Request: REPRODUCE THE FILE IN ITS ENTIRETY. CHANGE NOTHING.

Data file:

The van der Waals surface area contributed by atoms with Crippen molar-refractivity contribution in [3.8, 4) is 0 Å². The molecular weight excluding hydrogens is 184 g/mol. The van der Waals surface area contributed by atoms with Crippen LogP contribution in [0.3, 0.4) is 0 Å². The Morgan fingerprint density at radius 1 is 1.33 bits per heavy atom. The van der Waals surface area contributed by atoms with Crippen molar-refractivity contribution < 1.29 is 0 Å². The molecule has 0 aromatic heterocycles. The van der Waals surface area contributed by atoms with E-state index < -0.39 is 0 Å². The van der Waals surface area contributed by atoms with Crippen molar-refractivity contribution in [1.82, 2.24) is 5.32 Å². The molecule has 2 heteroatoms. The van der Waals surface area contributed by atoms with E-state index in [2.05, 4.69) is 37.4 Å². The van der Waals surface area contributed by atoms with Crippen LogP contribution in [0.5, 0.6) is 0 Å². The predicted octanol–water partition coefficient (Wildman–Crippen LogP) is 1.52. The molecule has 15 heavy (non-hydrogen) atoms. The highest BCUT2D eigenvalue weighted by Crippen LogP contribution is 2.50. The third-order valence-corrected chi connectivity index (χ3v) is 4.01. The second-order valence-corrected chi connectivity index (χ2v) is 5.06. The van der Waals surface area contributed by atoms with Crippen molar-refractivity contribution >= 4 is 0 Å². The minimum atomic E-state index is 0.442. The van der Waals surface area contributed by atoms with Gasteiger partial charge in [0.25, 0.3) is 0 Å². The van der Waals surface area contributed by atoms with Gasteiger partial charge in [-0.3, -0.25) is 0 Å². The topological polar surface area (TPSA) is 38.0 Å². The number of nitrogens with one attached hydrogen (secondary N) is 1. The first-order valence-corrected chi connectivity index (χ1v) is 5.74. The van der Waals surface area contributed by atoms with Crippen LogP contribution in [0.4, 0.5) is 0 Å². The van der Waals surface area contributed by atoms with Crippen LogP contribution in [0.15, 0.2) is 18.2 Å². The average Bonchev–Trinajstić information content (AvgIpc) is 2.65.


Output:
The van der Waals surface area contributed by atoms with Crippen molar-refractivity contribution in [3.8, 4) is 0 Å². The molecular weight excluding hydrogens is 184 g/mol. The van der Waals surface area contributed by atoms with Crippen LogP contribution in [0.3, 0.4) is 0 Å². The Morgan fingerprint density at radius 1 is 1.33 bits per heavy atom. The van der Waals surface area contributed by atoms with Crippen molar-refractivity contribution < 1.29 is 0 Å². The molecule has 0 aromatic heterocycles. The van der Waals surface area contributed by atoms with E-state index < -0.39 is 0 Å². The van der Waals surface area contributed by atoms with Crippen molar-refractivity contribution in [1.82, 2.24) is 5.32 Å². The molecule has 2 heteroatoms. The van der Waals surface area contributed by atoms with E-state index in [2.05, 4.69) is 37.4 Å². The van der Waals surface area contributed by atoms with Crippen LogP contribution in [0.5, 0.6) is 0 Å². The predicted octanol–water partition coefficient (Wildman–Crippen LogP) is 1.52. The molecule has 15 heavy (non-hydrogen) atoms. The highest BCUT2D eigenvalue weighted by Crippen LogP contribution is 2.50. The third-order valence-corrected chi connectivity index (χ3v) is 4.01. The second-order valence-corrected chi connectivity index (χ2v) is 5.06. The van der Waals surface area contributed by atoms with Crippen molar-refractivity contribution >= 4 is 0 Å². The minimum atomic E-state index is 0.442. The van der Waals surface area contributed by atoms with Gasteiger partial charge in [0.25, 0.3) is 0 Å². The van der Waals surface area contributed by atoms with Gasteiger partial charge in [-0.3, -0.25) is 0 Å². The topological polar surface area (TPSA) is 38.0 Å². The number of nitrogens with one attached hydrogen (secondary N) is 1. The first-order valence-corrected chi connectivity index (χ1v) is 5.74. The van der Waals surface area contributed by atoms with Crippen LogP contribution in [0.4, 0.5) is 0 Å². The van der Waals surface area contributed by atoms with Crippen LogP contribution in [0.15, 0.2) is 18.2 Å². The average Bonchev–Trinajstić information content (AvgIpc) is 2.65.